The Volkswagen diesel emission scandal has given many a black eye. Robert Bosch GmbH, a supplier of diesel engine technology was one of those as it found itself under investigation by German authorities to see whether or not it aided and abetted in the scandal. The company also had to pay out $327.5 million as part of a settlement in the U.S. But the company isn't giving up on diesel just yet.
This week at the Bosch’s annual press conference, CEO Dr. Volkmar Denner claimed they had found “decisive breakthrough in diesel technology.” The technology in question is said to reduce nitrogen (NOx) emission levels to just one-tenth of the European legal limits coming in 2020.
"Combustion engines — whether powered by diesel or gasoline — will soon emit so little in the way of particulates and nitrogen oxides that they will have no significant impact on the air," said Denner.
Details about the technology are somewhat thin. In the press release, Bosch said it is comprised of a “combination of advanced fuel-injection technology, a newly developed air management system and [an] intelligent temperature management [system].” The last item is interesting as it uses artificial intelligence to change the temperature. This new technology can be integrated into production without raising the costs.
"After this ecological rehabilitation, diesel can take off again. It is not combustion engines that are being made obsolete, but rather the debate about their imminent demise," said Denner.
Yet we can't help but think this is too little too late. With bans on diesel vehicles being considered and automakers beginning to turn their focus on to other alternatives such as hydrogen and electric, this new technology for diesel may be left in the dust.
Breakthrough: new Bosch diesel technology provides solution to NOx problem
- Bosch CEO Denner also calls for transparency on fuel consumption and CO2 emissions
- Unprecedented emissions: NOx 10 times lower than limits set for 2020
- New Bosch technology retains advantage with regard to fuel consumption and environmental impact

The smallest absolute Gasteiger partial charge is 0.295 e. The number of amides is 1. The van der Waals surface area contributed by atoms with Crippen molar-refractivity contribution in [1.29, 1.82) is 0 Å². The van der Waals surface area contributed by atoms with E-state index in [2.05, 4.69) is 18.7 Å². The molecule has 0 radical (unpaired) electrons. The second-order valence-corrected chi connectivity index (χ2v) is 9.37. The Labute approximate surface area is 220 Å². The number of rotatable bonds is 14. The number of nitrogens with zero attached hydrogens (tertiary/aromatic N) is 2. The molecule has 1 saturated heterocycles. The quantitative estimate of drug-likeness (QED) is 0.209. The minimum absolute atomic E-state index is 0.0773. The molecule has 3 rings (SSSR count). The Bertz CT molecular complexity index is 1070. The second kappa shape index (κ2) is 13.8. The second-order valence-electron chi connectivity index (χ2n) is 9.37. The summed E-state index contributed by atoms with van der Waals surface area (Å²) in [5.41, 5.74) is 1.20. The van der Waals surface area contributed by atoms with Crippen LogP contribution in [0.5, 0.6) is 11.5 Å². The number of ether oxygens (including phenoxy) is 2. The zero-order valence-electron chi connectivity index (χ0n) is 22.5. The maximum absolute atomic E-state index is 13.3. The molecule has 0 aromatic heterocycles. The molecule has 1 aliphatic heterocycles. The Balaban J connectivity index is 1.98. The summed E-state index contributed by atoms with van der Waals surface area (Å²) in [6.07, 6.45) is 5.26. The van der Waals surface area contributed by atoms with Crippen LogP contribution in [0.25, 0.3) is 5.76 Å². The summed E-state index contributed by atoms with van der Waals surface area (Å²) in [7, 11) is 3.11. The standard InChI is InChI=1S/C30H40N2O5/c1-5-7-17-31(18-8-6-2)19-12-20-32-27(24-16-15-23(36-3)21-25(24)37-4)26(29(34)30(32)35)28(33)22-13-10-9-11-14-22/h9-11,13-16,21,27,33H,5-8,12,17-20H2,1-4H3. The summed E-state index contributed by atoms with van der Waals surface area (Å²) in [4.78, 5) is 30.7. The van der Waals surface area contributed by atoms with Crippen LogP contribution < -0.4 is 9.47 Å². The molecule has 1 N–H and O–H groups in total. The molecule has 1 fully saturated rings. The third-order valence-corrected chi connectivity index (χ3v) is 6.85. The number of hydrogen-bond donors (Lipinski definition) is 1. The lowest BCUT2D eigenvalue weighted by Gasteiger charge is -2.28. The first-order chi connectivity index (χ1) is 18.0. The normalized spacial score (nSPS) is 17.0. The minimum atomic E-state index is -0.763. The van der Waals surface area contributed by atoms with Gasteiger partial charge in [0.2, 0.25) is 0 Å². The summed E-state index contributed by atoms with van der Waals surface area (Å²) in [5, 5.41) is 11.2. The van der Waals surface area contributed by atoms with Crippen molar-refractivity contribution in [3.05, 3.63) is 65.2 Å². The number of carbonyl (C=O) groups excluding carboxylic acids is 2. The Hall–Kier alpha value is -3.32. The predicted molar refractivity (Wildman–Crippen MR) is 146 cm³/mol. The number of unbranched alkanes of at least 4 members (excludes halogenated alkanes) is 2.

- Denner: “There’s a future for diesel. Soon, emissions will no longer be an issue.”
- Internal combustion engines equipped with artificial intelligence have almost zero impact on air quality
- Appeal to politicians: fuel consumption should be measured on the road and emissions analyzed from well to wheel
Stuttgart and Renningen, Germany: “There’s a future for diesel. Today, we want to put a stop, once and for all, to the debate about the demise of diesel technology.” It was with these words that the Bosch CEO Dr. Volkmar Denner, speaking at the company’s annual press conference, announced a decisive breakthrough in diesel technology. New developments from Bosch could enable vehicle manufacturers to reduce emissions of nitrogen oxides (NOx) so drastically that they already comply with future limits. Even in RDE (real driving emissions) testing, emissions from vehicles equipped with the newly premiered Bosch diesel technology are not only significantly below current limits but also those scheduled to come into force from 2020. Bosch engineers achieved these results by refining existing technologies. There is no need for additional components, which would drive up costs. “Bosch is pushing the boundaries of what is technically feasible,” Denner said. “Equipped with the latest Bosch technology, diesel vehicles will be classed as low-emission vehicles and yet remain affordable.” The Bosch CEO also called for greater transparency with regard to the CO2 emissions caused by road traffic, and called for fuel consumption and thus CO2 emissions to be also measured under real conditions on the road in the future.